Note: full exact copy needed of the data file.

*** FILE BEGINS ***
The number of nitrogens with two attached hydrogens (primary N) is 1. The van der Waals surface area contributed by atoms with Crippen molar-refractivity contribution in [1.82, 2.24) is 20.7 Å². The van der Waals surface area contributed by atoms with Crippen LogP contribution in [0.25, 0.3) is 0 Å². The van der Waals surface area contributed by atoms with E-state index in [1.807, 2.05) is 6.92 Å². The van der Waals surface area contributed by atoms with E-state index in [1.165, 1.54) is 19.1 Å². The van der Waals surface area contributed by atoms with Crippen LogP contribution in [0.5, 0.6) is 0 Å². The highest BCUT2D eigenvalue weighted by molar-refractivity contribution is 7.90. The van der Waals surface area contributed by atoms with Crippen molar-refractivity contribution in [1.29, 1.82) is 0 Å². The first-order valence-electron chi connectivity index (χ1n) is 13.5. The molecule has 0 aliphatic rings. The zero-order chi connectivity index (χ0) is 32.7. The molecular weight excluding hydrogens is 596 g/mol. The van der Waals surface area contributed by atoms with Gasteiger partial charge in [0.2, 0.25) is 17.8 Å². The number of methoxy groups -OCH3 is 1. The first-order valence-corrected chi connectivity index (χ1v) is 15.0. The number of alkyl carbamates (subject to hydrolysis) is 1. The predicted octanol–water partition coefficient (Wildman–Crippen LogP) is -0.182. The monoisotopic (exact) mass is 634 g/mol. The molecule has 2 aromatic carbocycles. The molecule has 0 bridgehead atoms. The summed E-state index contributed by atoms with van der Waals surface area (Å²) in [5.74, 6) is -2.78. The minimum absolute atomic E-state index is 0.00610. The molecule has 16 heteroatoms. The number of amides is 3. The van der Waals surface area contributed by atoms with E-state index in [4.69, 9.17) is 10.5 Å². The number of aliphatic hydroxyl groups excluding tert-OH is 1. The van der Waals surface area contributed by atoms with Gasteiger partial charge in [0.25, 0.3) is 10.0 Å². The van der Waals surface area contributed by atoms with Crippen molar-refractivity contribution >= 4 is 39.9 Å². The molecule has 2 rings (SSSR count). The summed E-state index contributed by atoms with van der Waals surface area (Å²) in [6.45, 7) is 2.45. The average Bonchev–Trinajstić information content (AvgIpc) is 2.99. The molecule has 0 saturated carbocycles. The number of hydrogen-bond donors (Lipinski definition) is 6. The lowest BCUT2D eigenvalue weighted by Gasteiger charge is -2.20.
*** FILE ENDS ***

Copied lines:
The number of nitrogens with two attached hydrogens (primary N) is 1. The van der Waals surface area contributed by atoms with Crippen molar-refractivity contribution in [1.82, 2.24) is 20.7 Å². The van der Waals surface area contributed by atoms with Crippen LogP contribution in [0.25, 0.3) is 0 Å². The van der Waals surface area contributed by atoms with E-state index in [1.807, 2.05) is 6.92 Å². The van der Waals surface area contributed by atoms with E-state index in [1.165, 1.54) is 19.1 Å². The van der Waals surface area contributed by atoms with Crippen LogP contribution in [0.5, 0.6) is 0 Å². The highest BCUT2D eigenvalue weighted by molar-refractivity contribution is 7.90. The van der Waals surface area contributed by atoms with Crippen molar-refractivity contribution in [1.29, 1.82) is 0 Å². The first-order valence-electron chi connectivity index (χ1n) is 13.5. The molecule has 0 aliphatic rings. The zero-order chi connectivity index (χ0) is 32.7. The molecular weight excluding hydrogens is 596 g/mol. The van der Waals surface area contributed by atoms with Gasteiger partial charge in [0.2, 0.25) is 17.8 Å². The number of methoxy groups -OCH3 is 1. The first-order valence-corrected chi connectivity index (χ1v) is 15.0. The number of alkyl carbamates (subject to hydrolysis) is 1. The predicted octanol–water partition coefficient (Wildman–Crippen LogP) is -0.182. The monoisotopic (exact) mass is 634 g/mol. The molecule has 2 aromatic carbocycles. The molecule has 0 bridgehead atoms. The summed E-state index contributed by atoms with van der Waals surface area (Å²) in [5.74, 6) is -2.78. The minimum absolute atomic E-state index is 0.00610. The molecule has 16 heteroatoms. The number of amides is 3. The van der Waals surface area contributed by atoms with E-state index in [4.69, 9.17) is 10.5 Å². The number of aliphatic hydroxyl groups excluding tert-OH is 1. The van der Waals surface area contributed by atoms with Gasteiger partial charge in [0.25, 0.3) is 10.0 Å². The van der Waals surface area contributed by atoms with Crippen molar-refractivity contribution >= 4 is 39.9 Å². The molecule has 2 rings (SSSR count). The summed E-state index contributed by atoms with van der Waals surface area (Å²) in [6.45, 7) is 2.45. The average Bonchev–Trinajstić information content (AvgIpc) is 2.99. The molecule has 0 saturated carbocycles. The number of hydrogen-bond donors (Lipinski definition) is 6. The lowest BCUT2D eigenvalue weighted by Gasteiger charge is -2.20.